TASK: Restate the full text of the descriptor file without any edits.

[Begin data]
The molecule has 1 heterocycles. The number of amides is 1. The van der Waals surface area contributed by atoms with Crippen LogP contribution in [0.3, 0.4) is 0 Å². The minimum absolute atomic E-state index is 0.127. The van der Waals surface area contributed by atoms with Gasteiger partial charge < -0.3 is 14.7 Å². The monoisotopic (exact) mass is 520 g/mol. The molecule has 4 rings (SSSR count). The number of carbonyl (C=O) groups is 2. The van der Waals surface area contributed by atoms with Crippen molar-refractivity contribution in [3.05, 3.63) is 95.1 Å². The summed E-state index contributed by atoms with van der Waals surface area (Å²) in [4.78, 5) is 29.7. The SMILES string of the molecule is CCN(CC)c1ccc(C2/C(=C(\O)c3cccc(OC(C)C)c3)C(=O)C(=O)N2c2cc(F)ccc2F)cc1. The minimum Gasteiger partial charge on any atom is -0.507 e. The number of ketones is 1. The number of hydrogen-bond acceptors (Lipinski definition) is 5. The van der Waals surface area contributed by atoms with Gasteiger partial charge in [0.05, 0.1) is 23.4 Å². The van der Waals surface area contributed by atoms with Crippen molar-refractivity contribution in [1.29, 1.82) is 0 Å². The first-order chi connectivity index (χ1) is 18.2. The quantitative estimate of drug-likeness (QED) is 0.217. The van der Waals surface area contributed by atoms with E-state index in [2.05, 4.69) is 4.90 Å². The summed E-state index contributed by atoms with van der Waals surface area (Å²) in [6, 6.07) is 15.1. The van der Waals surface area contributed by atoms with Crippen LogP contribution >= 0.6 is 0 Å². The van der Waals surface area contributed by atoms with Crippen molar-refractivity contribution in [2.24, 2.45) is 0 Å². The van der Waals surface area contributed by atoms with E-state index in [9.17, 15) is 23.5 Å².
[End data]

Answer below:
The molecule has 1 heterocycles. The number of amides is 1. The van der Waals surface area contributed by atoms with Crippen LogP contribution in [0.3, 0.4) is 0 Å². The minimum absolute atomic E-state index is 0.127. The van der Waals surface area contributed by atoms with Gasteiger partial charge < -0.3 is 14.7 Å². The monoisotopic (exact) mass is 520 g/mol. The molecule has 4 rings (SSSR count). The number of carbonyl (C=O) groups is 2. The van der Waals surface area contributed by atoms with Crippen molar-refractivity contribution in [3.05, 3.63) is 95.1 Å². The summed E-state index contributed by atoms with van der Waals surface area (Å²) in [4.78, 5) is 29.7. The SMILES string of the molecule is CCN(CC)c1ccc(C2/C(=C(\O)c3cccc(OC(C)C)c3)C(=O)C(=O)N2c2cc(F)ccc2F)cc1. The minimum Gasteiger partial charge on any atom is -0.507 e. The number of ketones is 1. The number of hydrogen-bond acceptors (Lipinski definition) is 5. The van der Waals surface area contributed by atoms with Gasteiger partial charge in [0.05, 0.1) is 23.4 Å². The van der Waals surface area contributed by atoms with Crippen molar-refractivity contribution in [1.29, 1.82) is 0 Å². The first-order chi connectivity index (χ1) is 18.2. The quantitative estimate of drug-likeness (QED) is 0.217. The van der Waals surface area contributed by atoms with E-state index in [2.05, 4.69) is 4.90 Å². The summed E-state index contributed by atoms with van der Waals surface area (Å²) in [6, 6.07) is 15.1. The van der Waals surface area contributed by atoms with Crippen LogP contribution >= 0.6 is 0 Å². The van der Waals surface area contributed by atoms with Crippen molar-refractivity contribution in [2.24, 2.45) is 0 Å². The van der Waals surface area contributed by atoms with E-state index in [9.17, 15) is 23.5 Å².